The next iMac could be sitting on your desk this summer

Apple's next iMac is in the final stages of development, but don't expect a redesign

Apple iMac 24-inch review
(Image credit: Apple)

Just days after we reported that the M2 iMac may never appear, a new report says that the next generation of Apple's iconic iMac desktop is in the final stages of development and could be with us as early as this summer.

That's according to Mark Gurman of Bloomberg, who says that the iMac is in the Engineering Validation Testing (EVT) phase. That's one of the final steps before a computer goes into production.

Although Gurman says that the 2023 iMac will be more powerful, his sources don't appear to know which specific M-series processor is going to be inside. And it seems that the outside will be largely unchanged.

What to expect from the 2023 iMac

If you're hoping for a 27-inch iMac you're going to be disappointed again: this is a replacement / refresh of the 24-inch model. It's reportedly coming in the same colours as the current model, and while there are some minor external changes – a slightly different attachment method for the stand – the significant changes are all inside.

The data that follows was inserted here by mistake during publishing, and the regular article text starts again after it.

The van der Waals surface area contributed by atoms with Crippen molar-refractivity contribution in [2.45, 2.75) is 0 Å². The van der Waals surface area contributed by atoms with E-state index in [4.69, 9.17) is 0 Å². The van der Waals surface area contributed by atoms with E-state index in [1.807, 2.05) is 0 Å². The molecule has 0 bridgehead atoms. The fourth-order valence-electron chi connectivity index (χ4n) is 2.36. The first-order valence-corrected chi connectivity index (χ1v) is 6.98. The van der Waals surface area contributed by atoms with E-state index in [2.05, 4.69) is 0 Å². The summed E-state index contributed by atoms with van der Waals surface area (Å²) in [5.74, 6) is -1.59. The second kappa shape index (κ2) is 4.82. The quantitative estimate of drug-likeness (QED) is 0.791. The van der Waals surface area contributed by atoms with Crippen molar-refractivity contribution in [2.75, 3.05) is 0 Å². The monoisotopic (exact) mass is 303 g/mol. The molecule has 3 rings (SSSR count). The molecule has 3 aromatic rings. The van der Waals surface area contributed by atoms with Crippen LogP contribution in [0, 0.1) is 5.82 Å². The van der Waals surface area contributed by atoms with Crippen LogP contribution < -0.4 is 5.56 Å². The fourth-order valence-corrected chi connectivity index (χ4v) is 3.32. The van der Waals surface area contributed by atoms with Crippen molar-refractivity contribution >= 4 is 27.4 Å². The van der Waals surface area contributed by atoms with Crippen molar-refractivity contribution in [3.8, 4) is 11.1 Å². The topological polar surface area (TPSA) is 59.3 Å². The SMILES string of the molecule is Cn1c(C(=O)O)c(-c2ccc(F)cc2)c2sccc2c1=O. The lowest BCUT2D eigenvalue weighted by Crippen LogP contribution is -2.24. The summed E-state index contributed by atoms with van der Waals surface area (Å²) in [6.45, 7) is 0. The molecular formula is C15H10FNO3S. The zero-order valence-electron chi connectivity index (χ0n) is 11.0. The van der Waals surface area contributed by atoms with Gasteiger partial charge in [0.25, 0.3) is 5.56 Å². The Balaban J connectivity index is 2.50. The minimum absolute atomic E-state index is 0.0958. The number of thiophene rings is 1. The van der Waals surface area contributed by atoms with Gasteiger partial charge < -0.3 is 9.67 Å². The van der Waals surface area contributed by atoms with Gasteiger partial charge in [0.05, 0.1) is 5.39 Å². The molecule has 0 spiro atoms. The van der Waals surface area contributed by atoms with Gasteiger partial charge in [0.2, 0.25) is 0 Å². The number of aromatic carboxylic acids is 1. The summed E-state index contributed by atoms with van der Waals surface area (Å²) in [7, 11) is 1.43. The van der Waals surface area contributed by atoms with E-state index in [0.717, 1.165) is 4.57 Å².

I'm hoping that as per previous reports the iMac will skip the M2 and go straight to the M3, but I'm not sure this timeline works for that: with the new iMac apparently going into production in three months time, that seems too early for the next generation of Apple silicon – not least because Apple usually puts its most powerful processors in its MacBook Pros before letting them trickle down to its consumer products. 

However, Gurman claims otherwise, saying that "Apple has developed the next iMac on the same timeline as the M3 chip, so I’d expect it to be one of the company’s first M3-based machines." An iMac with a processor more powerful than the 16-inch M2 MacBook Pro seems unlikely to me, but if it's true then this iMac is going to be a seriously compelling upgrade over the current M1 model.

Carrie Marshall

Writer, musician and broadcaster Carrie Marshall has been covering technology since 1998 and is particularly interested in how tech can help us live our best lives. Her CV is a who’s who of magazines, newspapers, websites and radio programmes ranging from T3, Techradar and MacFormat to the BBC, Sunday Post and People’s Friend. Carrie has written more than a dozen books, ghost-wrote two more and co-wrote seven more books and a Radio 2 documentary series. When she’s not scribbling, she’s the singer in Glaswegian rock band HAVR (